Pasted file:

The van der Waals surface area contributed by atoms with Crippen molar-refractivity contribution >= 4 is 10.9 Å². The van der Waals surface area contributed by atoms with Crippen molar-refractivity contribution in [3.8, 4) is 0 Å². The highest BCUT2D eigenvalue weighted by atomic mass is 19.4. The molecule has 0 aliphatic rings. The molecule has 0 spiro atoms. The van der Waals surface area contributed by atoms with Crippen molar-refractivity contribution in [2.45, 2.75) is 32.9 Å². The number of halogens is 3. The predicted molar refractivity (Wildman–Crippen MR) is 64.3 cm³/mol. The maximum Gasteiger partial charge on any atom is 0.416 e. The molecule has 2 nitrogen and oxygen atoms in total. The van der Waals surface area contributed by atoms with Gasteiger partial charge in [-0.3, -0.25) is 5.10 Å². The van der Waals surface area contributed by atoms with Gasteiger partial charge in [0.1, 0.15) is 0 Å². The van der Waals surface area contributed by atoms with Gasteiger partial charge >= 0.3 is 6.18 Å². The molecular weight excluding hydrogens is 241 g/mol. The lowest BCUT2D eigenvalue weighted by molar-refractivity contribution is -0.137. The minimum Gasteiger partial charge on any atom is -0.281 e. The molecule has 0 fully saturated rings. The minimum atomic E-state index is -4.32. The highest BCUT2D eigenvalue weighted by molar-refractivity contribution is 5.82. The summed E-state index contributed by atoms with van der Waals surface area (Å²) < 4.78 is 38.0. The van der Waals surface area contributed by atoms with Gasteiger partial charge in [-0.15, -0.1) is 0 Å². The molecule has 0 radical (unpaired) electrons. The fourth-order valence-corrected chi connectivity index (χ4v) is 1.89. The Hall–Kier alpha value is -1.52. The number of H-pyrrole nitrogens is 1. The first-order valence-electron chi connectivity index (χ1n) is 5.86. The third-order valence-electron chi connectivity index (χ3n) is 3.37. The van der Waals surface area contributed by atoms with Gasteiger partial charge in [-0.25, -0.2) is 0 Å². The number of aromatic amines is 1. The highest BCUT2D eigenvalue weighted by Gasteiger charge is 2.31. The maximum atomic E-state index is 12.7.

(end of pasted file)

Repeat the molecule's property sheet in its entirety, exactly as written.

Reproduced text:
The van der Waals surface area contributed by atoms with Crippen molar-refractivity contribution >= 4 is 10.9 Å². The van der Waals surface area contributed by atoms with Crippen molar-refractivity contribution in [3.8, 4) is 0 Å². The highest BCUT2D eigenvalue weighted by atomic mass is 19.4. The molecule has 0 aliphatic rings. The molecule has 0 spiro atoms. The van der Waals surface area contributed by atoms with Crippen molar-refractivity contribution in [2.45, 2.75) is 32.9 Å². The number of halogens is 3. The predicted molar refractivity (Wildman–Crippen MR) is 64.3 cm³/mol. The maximum Gasteiger partial charge on any atom is 0.416 e. The molecule has 2 nitrogen and oxygen atoms in total. The van der Waals surface area contributed by atoms with Gasteiger partial charge in [-0.3, -0.25) is 5.10 Å². The van der Waals surface area contributed by atoms with Gasteiger partial charge in [0.1, 0.15) is 0 Å². The van der Waals surface area contributed by atoms with Gasteiger partial charge >= 0.3 is 6.18 Å². The molecular weight excluding hydrogens is 241 g/mol. The lowest BCUT2D eigenvalue weighted by molar-refractivity contribution is -0.137. The minimum Gasteiger partial charge on any atom is -0.281 e. The molecule has 0 fully saturated rings. The minimum atomic E-state index is -4.32. The highest BCUT2D eigenvalue weighted by molar-refractivity contribution is 5.82. The summed E-state index contributed by atoms with van der Waals surface area (Å²) < 4.78 is 38.0. The van der Waals surface area contributed by atoms with Gasteiger partial charge in [-0.15, -0.1) is 0 Å². The molecule has 0 radical (unpaired) electrons. The fourth-order valence-corrected chi connectivity index (χ4v) is 1.89. The Hall–Kier alpha value is -1.52. The number of H-pyrrole nitrogens is 1. The first-order valence-electron chi connectivity index (χ1n) is 5.86. The third-order valence-electron chi connectivity index (χ3n) is 3.37. The van der Waals surface area contributed by atoms with Gasteiger partial charge in [-0.25, -0.2) is 0 Å². The number of aromatic amines is 1. The highest BCUT2D eigenvalue weighted by Gasteiger charge is 2.31. The maximum atomic E-state index is 12.7.